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SEED FAIR FUN FACTS

2022 marks 125 years since the inception of the North American Seed Fair. The Seed Fair committee is proud to play a part in keeping the heritage of the fair alive by sharing some fun trivia and fun facts about this years’ seeds on display.

Flax

Flax is grown for

  • It’s oil - used as a drying oil in paints and varnishes and in products such as linoleum and printing inks.
  • It’s seeds - used as a nutritional supplement in breads and other foods.
  • It’s fibers – which come from the stems and used to make linen cloth.
  • It’s meal – left over after oil production it is used to feed livestock. It is a protein-rich feed for ruminants, rabbits and fish.

The Latin species name usitatissimum means "most useful". Flax fibers are two to three times as strong as those of cotton.

 

Barley

Barley is the fourth largest grain crop globally, after wheat, rice, and corn. As a food, barley is commonly used in breads, soups, stews, and health products. Mostly it is grown as animal food. But it is also a source of malt for alcoholic beverages, especially beer. Other uses:

  • Barley is also used to manufacture vinegar.
  • Roasted barley was used as a coffee substitute during the First and Second World Wars in Italy.
  • Barley straw is sometimes used as algaecide in England. Submerged barley straw decreases growth of algae without negative effects on the plants and animals in the ponds.

Wheat

  • Wheat was gathered more than 17,000 years ago. The husks were rubbed off and early people simply chewed the kernels raw, parched or simmered.
  • Wheat is used for white bread, pastries, and many other foods. It has been the principal cereal crop since the 18th century.
  • A bushel of wheat (about 60 lbs) yields about 90 one-pound loaves of whole wheat bread.
  • A bushel of wheat makes about forty-five 24-ounce boxes of wheat flake cereal.

 

Beans

  • Beans were found in the tombs of the kings of the ancient Egypt where they were left as the food for the departed and their souls in the afterlife.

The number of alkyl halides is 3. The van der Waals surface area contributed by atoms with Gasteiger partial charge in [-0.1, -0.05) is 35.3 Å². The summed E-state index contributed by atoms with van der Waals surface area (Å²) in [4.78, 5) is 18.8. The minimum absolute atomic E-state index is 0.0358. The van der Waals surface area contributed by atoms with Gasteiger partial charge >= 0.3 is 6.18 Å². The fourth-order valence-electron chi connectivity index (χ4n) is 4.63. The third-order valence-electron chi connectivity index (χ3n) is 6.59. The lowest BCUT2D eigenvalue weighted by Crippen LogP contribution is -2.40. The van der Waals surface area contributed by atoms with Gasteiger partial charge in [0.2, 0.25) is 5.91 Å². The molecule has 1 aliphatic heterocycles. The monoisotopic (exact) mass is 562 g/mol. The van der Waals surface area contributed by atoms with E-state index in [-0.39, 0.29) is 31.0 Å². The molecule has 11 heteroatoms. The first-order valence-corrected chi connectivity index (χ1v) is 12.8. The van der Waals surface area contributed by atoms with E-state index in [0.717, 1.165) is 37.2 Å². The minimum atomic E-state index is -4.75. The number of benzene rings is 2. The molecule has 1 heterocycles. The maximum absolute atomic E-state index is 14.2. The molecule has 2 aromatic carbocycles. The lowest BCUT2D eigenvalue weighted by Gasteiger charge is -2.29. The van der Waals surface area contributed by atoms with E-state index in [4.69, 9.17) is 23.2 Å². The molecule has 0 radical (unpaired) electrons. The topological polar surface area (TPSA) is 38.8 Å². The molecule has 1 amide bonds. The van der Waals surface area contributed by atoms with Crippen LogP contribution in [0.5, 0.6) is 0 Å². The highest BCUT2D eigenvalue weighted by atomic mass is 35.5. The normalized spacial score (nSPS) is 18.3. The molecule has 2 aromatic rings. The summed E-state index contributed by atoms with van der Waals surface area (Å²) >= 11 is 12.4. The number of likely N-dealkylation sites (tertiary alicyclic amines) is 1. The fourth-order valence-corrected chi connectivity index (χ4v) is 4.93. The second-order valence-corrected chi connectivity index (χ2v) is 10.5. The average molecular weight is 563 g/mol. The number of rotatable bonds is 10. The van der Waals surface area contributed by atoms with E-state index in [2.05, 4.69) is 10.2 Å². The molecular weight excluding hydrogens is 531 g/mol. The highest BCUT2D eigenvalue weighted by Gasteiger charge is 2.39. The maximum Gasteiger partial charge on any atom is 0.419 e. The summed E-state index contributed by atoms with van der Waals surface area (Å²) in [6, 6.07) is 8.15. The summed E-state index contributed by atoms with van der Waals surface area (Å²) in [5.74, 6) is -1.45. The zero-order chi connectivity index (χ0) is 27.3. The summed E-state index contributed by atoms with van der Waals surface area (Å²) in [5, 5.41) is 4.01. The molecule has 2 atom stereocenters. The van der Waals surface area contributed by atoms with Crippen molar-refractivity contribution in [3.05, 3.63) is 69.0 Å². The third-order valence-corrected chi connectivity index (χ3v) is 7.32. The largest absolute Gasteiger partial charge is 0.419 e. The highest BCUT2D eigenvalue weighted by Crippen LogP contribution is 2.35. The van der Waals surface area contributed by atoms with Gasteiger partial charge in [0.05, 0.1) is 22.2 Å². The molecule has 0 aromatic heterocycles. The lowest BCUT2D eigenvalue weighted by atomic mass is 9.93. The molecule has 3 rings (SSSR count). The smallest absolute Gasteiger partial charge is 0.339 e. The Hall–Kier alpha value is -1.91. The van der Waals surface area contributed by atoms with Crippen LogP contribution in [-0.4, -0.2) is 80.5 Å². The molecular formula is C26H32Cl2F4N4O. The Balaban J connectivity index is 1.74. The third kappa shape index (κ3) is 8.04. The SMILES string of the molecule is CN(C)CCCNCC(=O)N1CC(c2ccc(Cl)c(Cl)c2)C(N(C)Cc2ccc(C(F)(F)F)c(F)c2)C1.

• Seed colors range from white through green, yellow, tan, pink, red, brown, and purple to black in solid colors and countless contrasting patterns.
  • Beans are a very good source of fibers, protein, vitamins, complex carbohydrates, folate, and iron. They are very good for you!

 

Lentils

  • Canada is the world’s leading producer and exporter of lentils. The lentils are shipped to India, China, Turkey, Bangladesh and the United States.
  • Lentils are mentioned several times in the Bible; one example is in the book of Genesis and the story of Esau, who gave up his birthright for a bowl of crimson lentils and a loaf of bread.
  • The health benefits of lentils include improving heart health, managing/preventing diabetes, lowering cholesterol, improved digestion, weight loss, increased energy, prevention of anemia and helping to prevent and fight cancer.
  • The word “lentil” comes from the Latin “lens.” This cousin of the bean is shaped like the double convex optic lens.

Durum

  • Durum is the hardest of all wheats and has higher protein than normal wheat. It is the wheat of choice for producing premium pasta products.
  • A dough made with durum wheat flour has high extensibility, which means it can be stretched out into long pieces without breaking, such as when making pasta
  • A bushel of durum (about 60 lb) makes about 42 pounds of pasta or 210 servings of spaghetti.
  • If you eat pasta three times a week, it would take 70 weeks to eat all the pasta made from one bushel of durum.
  • There are more than 600 pasta shapes produced worldwide.

 

Oats

  • The oldest cultivated oats were found in caves in Switzerland and they date from Bronze Age. Very likely the main use of these oats was to make beer or ale, just as people did with barley.
  • Because oats don’t have any gluten, they only made flat bread, like pita bread.
  • In America, people mostly grew oats for horses to eat, so when people stopped keeping very many horses – when cars and trucks became popular – they also grew a lot less oats.
  • Today, oats have numerous uses in human foods. Oatmeal is chiefly eaten as porridge but may also be used in baked goods, such as oatcakes, oatmeal cookies, and oat bread.
  • Oats are also an ingredient in many cold cereals, in particular muesli and granola. Oats are also used for production of milk substitutes (oat “milk”).

 

Mustard

  • Together, Canada and Nepal grow more than half of global mustard production.
  • Mustard plants are close relatives to broccoli, cauliflower, turnips, and cabbage.
  • By some accounts, mustard was the first condiment humans ever put on their food. Egyptian pharaohs stocked their tombs with mustard seeds to accompany them into the afterlife, but the Romans were the first to grind the spicy seeds into a spreadable paste.
  • Mustard had other uses through history. Pythagoras endorsed a poultice of mustard seeds as a cure for scorpion stings. Others used it as a remedy for pains and toothaches. Over the years, mustard has been used for appetite stimulation, sinus clearing, and frostbite prevention among others.

Now you know!

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